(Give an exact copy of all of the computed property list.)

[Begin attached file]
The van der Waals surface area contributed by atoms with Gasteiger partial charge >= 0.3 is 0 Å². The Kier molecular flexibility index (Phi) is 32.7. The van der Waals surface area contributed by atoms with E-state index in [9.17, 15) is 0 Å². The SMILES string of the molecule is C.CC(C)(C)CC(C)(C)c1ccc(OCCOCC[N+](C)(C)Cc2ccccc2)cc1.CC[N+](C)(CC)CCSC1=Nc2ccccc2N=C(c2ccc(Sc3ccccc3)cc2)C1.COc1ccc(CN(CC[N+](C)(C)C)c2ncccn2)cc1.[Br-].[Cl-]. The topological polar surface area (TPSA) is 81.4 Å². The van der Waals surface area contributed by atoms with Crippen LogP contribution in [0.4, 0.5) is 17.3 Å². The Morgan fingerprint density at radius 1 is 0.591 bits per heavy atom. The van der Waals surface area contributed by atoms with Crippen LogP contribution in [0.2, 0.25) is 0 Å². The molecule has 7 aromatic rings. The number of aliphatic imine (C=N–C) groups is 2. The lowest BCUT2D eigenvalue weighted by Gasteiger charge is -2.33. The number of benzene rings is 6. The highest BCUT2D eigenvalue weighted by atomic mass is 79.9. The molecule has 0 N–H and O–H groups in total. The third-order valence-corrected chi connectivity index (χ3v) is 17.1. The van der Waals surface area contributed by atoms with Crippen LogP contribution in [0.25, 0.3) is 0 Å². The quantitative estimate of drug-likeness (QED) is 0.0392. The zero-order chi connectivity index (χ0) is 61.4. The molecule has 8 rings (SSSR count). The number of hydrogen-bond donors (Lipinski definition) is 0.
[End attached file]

The van der Waals surface area contributed by atoms with Gasteiger partial charge >= 0.3 is 0 Å². The Kier molecular flexibility index (Phi) is 32.7. The van der Waals surface area contributed by atoms with E-state index in [9.17, 15) is 0 Å². The SMILES string of the molecule is C.CC(C)(C)CC(C)(C)c1ccc(OCCOCC[N+](C)(C)Cc2ccccc2)cc1.CC[N+](C)(CC)CCSC1=Nc2ccccc2N=C(c2ccc(Sc3ccccc3)cc2)C1.COc1ccc(CN(CC[N+](C)(C)C)c2ncccn2)cc1.[Br-].[Cl-]. The topological polar surface area (TPSA) is 81.4 Å². The van der Waals surface area contributed by atoms with Crippen LogP contribution in [0.4, 0.5) is 17.3 Å². The Morgan fingerprint density at radius 1 is 0.591 bits per heavy atom. The van der Waals surface area contributed by atoms with Crippen LogP contribution in [0.2, 0.25) is 0 Å². The molecule has 7 aromatic rings. The number of aliphatic imine (C=N–C) groups is 2. The lowest BCUT2D eigenvalue weighted by Gasteiger charge is -2.33. The number of benzene rings is 6. The highest BCUT2D eigenvalue weighted by atomic mass is 79.9. The molecule has 0 N–H and O–H groups in total. The third-order valence-corrected chi connectivity index (χ3v) is 17.1. The van der Waals surface area contributed by atoms with Crippen LogP contribution in [0.25, 0.3) is 0 Å². The quantitative estimate of drug-likeness (QED) is 0.0392. The zero-order chi connectivity index (χ0) is 61.4. The molecule has 8 rings (SSSR count). The number of hydrogen-bond donors (Lipinski definition) is 0.